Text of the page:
The journal American Family Physician says that possible reasons for urine retention caused by nerve damage are strokes, diabetes, shingles, herniated disk, or multiple sclerosis.7

In cases of neurological diseases that cause difficulty in peeing, your doctor will advise of the best interventions to help you urinate.


Certain medications can interfere with your ability to pass urine effectively. Some antidepressants and non-steroidal anti-inflammatory drugs (NSAIDs) can affect the muscles that control your bladder.

For example, the journal Clinical Neuropharmacology says that the antidepressants duloxetine and olanzapine can cause urine retention.8 Depression in itself doesn’t affect your ability to urinate but not being able to pee is a side effect of some antidepressants. So, if you are being treated for depression, you may find that you have to make yourself pee.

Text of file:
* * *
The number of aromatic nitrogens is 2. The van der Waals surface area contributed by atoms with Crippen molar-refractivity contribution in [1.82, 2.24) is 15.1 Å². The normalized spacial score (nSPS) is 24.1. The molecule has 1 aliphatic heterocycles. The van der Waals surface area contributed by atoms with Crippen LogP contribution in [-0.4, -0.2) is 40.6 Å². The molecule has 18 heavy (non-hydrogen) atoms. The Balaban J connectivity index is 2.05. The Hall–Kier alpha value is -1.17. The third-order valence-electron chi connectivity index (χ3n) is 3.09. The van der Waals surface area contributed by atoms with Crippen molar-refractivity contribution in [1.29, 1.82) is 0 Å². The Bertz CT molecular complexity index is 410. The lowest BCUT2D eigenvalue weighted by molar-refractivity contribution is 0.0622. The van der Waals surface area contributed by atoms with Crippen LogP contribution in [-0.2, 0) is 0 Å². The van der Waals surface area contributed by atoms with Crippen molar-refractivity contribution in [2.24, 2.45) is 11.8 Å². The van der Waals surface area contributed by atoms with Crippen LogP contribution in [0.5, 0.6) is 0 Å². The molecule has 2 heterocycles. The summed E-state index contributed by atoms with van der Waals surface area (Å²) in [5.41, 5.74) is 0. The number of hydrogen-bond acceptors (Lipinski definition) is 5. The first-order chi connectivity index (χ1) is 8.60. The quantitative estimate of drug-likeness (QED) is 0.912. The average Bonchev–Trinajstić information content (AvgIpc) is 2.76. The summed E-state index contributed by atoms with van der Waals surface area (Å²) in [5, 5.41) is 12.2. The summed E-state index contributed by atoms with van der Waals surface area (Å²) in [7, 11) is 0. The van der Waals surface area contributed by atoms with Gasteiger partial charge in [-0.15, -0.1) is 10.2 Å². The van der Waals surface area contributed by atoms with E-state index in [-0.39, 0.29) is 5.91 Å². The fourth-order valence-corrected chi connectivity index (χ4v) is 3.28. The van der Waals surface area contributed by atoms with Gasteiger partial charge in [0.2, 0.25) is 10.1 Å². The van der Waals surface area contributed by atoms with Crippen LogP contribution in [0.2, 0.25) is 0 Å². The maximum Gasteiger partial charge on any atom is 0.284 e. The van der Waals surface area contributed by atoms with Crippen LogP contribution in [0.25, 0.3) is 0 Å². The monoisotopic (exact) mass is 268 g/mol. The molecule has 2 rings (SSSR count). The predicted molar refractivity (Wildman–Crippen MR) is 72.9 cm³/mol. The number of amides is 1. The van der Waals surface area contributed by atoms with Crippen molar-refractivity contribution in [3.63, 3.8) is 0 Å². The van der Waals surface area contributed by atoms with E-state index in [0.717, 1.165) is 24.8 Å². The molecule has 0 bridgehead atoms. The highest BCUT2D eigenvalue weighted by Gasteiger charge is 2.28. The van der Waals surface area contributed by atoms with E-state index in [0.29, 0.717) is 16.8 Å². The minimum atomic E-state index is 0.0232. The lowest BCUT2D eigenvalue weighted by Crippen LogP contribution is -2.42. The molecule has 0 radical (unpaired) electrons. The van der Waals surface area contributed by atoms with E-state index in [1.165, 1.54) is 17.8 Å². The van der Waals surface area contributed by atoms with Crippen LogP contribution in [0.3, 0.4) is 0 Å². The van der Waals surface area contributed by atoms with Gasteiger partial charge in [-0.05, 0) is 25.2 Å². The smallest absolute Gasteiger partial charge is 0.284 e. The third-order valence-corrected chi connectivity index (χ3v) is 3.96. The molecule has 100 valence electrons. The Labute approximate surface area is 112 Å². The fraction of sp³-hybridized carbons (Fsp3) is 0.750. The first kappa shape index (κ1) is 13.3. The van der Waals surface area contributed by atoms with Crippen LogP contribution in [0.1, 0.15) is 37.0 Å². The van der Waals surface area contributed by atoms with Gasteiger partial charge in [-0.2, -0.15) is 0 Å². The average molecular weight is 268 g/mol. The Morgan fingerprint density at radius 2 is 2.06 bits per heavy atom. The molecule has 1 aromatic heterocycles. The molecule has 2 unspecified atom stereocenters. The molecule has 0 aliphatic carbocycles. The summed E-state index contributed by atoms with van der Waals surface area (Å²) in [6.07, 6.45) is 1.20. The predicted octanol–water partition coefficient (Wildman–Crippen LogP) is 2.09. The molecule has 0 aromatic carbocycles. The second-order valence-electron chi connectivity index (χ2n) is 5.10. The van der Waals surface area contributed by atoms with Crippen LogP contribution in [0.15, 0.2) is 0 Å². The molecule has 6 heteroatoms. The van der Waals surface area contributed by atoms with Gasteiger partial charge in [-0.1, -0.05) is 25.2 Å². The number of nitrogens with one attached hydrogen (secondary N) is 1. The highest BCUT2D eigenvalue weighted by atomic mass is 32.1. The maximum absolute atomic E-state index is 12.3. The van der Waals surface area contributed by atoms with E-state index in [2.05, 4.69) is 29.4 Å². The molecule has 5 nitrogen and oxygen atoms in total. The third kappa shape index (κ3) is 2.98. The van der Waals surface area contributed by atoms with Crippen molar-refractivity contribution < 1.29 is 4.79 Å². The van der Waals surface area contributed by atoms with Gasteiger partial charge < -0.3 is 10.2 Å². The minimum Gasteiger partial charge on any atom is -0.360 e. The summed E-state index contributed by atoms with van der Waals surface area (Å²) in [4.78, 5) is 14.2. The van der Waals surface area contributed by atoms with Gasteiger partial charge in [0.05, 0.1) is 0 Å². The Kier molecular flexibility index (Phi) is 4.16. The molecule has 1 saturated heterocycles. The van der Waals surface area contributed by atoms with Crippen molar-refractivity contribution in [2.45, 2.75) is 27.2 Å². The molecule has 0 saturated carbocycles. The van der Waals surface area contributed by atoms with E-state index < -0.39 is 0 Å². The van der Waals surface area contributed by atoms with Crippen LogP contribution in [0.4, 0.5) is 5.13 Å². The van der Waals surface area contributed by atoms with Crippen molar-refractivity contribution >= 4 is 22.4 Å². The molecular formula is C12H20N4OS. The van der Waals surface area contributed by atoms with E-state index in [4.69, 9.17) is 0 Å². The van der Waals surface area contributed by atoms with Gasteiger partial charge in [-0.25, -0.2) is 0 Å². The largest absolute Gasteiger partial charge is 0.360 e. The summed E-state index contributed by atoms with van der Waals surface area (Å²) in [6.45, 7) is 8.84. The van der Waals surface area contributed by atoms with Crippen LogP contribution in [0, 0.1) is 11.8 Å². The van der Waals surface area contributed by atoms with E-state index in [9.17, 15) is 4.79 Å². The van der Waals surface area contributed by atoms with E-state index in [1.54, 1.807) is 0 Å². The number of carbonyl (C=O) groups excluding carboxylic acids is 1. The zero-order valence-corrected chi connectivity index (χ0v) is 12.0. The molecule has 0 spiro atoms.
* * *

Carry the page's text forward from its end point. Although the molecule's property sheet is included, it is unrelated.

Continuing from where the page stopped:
The journal American Family Physician reported on a study that men using NSAIDs were more likely to have difficulty urinating than those not using these drugs.7


Constipation can be a reason for not being able to empty your bladder at all or only partially. According to Dr. Colin Tidy on, hardened stool in your colon can obstruct your bladder and make it difficult to pee properly.9

When to See a Doctor

The inability to urinate can cause complications in your urinary tract and cause a bladder infection. Doctors from recommend seeking medical help if you have an urge to pee, are unable to and you have any of the following symptoms:

  • Complete inability to urinate